MEC reviewing relationship with brands owned by U.S. gun manufacturer amid public backlash

Click to play video: 'Mountain Equipment Co-op faces pressure from online campaign' Mountain Equipment Co-op faces pressure from online campaign
WATCH: The Vancouver-based Mountain Equipment Co-op chain is under pressure to drop certain products supplied by a company that also makes guns and ammunition. Ted Chernecki has the story – Feb 27, 2018

Canadian outdoor sports outfitter Mountain Equipment Co-op (MEC) says it is reviewing its relationship with several brands, over concerns about their connection to the U.S. firearms industry — but isn’t ready to make a decision on whether to drop them.

It comes amid a public pressure campaign in the wake of the deadly Parkland, Fla. school shooting, in which a semi-automatic rifle was used to kill 17 students.

“Senior management and the product team have been on the phone all day with brands and our peers in the outdoor industry,” reads a statement issued Monday evening.

“At this point, in time, we still have more questions than answers. We’re evaluating different courses of action and remain committed to figuring out the best path forward for our co-op.”

READ MORE: Outdoor apparel and equipment retailers continue to expand operations in Canada

Story continues below advertisement

MEC carries products manufactured by several brands such as Giro, CamelBak and Blackburn which are owned by Vista Outdoor Inc. Vista also produces and designs rifles and ammunition, and owns Savage Arms, which sells semi-automatic rifles similar to the one used in Parkland.

READ MORE: Here are our 10 picks for Canada’s greatest brands of all time

Customers have taken to social media to pressure MEC to drop the brands, and a petition calling for the co-op to end its relationship with Vista has more than 10,000 signatures.

Edmonton mother Sarah Latha, who started the petition, said it success shows that Canadians want to have a voice in the gun debate.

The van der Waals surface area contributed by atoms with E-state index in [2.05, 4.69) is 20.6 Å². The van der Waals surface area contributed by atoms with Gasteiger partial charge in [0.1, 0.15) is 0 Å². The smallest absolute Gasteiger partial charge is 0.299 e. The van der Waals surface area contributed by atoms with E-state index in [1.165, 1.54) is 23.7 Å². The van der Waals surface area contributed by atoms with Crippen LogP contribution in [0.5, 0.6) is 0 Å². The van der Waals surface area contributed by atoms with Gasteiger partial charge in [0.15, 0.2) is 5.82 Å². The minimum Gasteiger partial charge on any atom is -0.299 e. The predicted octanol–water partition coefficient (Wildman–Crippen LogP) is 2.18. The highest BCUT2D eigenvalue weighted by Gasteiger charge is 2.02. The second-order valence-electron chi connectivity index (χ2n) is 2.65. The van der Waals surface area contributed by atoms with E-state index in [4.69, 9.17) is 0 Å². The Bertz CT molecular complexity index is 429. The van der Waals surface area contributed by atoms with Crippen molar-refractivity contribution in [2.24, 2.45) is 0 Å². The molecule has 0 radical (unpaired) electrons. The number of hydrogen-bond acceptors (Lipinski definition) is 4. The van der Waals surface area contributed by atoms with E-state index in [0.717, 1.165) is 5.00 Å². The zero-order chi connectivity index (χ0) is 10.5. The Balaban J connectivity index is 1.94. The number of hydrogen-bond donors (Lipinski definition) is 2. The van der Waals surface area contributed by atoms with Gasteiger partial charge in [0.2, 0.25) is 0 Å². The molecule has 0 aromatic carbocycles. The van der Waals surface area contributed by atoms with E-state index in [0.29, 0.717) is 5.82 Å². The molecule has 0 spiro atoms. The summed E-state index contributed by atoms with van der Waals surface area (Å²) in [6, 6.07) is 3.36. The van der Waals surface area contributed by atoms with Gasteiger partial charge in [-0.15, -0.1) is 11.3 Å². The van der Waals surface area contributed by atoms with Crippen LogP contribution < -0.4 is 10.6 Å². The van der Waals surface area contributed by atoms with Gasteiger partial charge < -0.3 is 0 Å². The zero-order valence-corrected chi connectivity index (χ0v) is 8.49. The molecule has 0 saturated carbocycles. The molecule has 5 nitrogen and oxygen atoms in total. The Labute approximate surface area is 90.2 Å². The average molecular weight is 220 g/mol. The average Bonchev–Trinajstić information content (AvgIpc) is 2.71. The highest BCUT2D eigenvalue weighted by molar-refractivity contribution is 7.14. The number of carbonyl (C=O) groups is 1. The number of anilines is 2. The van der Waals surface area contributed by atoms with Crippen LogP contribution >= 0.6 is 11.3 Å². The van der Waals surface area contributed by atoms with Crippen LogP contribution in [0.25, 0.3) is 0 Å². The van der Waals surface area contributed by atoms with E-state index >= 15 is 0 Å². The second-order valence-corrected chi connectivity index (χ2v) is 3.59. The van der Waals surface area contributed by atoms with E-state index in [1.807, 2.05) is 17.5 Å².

“It’s hard to feel like you can make a difference with the $8-billion dollar arms industry, but this is a way that people have found a connection with their outdoor gear purchases and something which is pretty morally repugnant – the availability of semi-automatic weapons so widely.”

The pressure campaign prompted a high-level meeting of MEC senior management on Monday, who issued a statement Monday afternoon saying the company takes customer concern seriously, and that it is “asking some tough questions” in regards to its “commitment to responsible supply chain practices and transparency.”

Story continues below advertisement

On Monday evening it issued the second statement, saying that it had heard “lots of diverse opinions on this topic.”

MEC says members have reached out both in support of and opposed to dropping the brands, and that it was not prepared to make a decision either way yet.

“Some members question whether including these brands in our assortment has any impact on gun violence — while others see a direct link,” said the statement.

It said that while some members wanted no association with any company that deals with the NRA, others said they felt customers should have the personal choice whether or not to buy products from those brands.

MEC said it has also heard concerns from hunters and sport shooters, from people worried about the financial implications of dropping the brands and from people who “recognize the complex ownership structures of major conglomerates like Vista Outdoor.”

The co-op says it will be issuing another update on the situation on Tuesday.

-With files from Michelle Morton

Sponsored content